• Submit a complete Development Proposal by November 7, 2016. This deadline also applies to any Proposal revisions. Year-end approval is not guaranteed for project Proposals that HUD determines still need substantial revisions after its review.
  • Submit final, unexecuted evidentiary materials by November 14, 2016. If changes are made post-submission, HUD cannot assure its approval of those documents before December 30, 2016.

Due to staffing constraints during the last week of the calendar year, HUD strongly encourages parties to submit documents early and attempt to close before December 21st. A full copy of the HUD memo can be accessed here.

New Fair Housing Rule Extends Liability to Housing Providers for Harassment

Posted in Enforcement, Fair Housing, Government-Assisted Housing, Policy

This week, HUD issued a final rule that creates liability under the Fair Housing Act (FHA) for housing providers for occurrences of “quid pro quo harassment” or “hostile environment harassment.” The new rule takes effect on October 14, 2016.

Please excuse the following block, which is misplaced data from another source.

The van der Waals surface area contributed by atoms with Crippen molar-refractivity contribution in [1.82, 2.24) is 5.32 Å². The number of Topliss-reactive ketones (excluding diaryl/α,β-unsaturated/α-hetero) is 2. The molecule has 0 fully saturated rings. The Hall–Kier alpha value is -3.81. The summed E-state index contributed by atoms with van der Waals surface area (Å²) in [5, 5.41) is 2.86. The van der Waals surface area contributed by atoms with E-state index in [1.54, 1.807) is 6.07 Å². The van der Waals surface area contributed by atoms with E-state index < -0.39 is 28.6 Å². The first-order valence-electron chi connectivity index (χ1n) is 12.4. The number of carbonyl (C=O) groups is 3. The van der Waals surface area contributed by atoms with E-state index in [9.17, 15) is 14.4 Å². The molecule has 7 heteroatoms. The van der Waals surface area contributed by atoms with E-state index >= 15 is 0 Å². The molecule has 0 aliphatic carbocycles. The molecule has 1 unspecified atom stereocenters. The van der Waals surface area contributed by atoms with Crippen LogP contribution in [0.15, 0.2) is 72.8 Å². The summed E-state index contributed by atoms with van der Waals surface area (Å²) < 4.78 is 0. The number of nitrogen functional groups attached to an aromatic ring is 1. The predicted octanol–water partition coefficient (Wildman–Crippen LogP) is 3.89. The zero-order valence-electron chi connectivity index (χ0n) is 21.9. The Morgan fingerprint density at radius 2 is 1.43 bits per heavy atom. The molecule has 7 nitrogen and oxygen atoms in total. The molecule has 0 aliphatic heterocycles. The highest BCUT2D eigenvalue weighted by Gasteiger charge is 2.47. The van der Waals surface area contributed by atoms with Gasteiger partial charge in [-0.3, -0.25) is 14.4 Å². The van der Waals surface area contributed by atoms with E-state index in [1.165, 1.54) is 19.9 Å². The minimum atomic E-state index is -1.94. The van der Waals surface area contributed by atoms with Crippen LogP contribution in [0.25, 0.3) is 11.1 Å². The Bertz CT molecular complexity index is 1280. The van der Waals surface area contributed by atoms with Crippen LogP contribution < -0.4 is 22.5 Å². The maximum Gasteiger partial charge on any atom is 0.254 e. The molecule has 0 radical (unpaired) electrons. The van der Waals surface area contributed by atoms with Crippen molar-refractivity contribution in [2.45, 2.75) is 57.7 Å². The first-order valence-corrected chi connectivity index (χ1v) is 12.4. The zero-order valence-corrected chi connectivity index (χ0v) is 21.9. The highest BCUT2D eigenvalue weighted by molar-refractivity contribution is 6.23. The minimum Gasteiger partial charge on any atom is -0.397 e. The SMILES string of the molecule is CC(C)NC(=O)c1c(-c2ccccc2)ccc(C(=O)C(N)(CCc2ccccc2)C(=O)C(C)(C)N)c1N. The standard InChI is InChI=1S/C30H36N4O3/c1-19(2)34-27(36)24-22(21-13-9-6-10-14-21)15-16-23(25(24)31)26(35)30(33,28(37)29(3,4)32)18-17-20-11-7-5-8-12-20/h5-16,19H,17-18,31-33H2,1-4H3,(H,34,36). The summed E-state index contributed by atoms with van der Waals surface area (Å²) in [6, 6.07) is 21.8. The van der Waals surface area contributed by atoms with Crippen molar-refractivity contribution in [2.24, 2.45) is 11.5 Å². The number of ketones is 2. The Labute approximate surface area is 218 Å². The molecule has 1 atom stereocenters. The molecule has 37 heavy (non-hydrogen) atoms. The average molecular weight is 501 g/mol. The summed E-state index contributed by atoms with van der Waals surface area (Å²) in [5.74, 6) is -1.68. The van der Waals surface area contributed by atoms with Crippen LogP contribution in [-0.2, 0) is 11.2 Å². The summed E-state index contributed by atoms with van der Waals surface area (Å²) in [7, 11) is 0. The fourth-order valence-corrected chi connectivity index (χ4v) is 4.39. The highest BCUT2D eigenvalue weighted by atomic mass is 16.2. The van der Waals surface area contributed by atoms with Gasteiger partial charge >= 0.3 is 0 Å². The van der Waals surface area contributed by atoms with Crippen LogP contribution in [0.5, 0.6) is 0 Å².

The rule prohibits both quid pro quo and hostile environment harassment because of a resident’s protected class which, under the Fair Housing Act (FHA) includes race, color, religion, sex, familial status, national origin, or disability.

The most concerning section of the rule for housing providers relates to direct liability exposure for any type of discriminatory housing practice. The rule creates three categories of direct liability for housing providers—liability for the housing provider’s own conduct; liability for failing to take prompt corrective action relating to the conduct of its employees or agents; and liability for failing to take prompt corrective action for the conduct of a third party (such as another resident). As a result, providers could be liable for behavior among tenants if the housing provider “knew or should have known of the discriminatory conduct and had the power to correct it.” This potentially interjects housing providers into disputes among tenants related to harassing behavior.  See Ballard Spahr’s e-alert on the rule for more discussion of the new rule and it’s implications.


District Court Dismisses Disparate Impact Claims in Texas

Posted in Community Development, Enforcement, Fair Housing, Government-Assisted Housing, Low Income Housing Tax Credits, Tax Credits

After several years of litigation, the U.S. District Court for the Northern District of Texas recently dismissed disparate impact claims filed against the Texas Department of Housing and Community Affairs (TDHCA) in the fair housing case, The Inclusive Communities Project, Inc. v. The Texas Department of Housing and Community Affairs.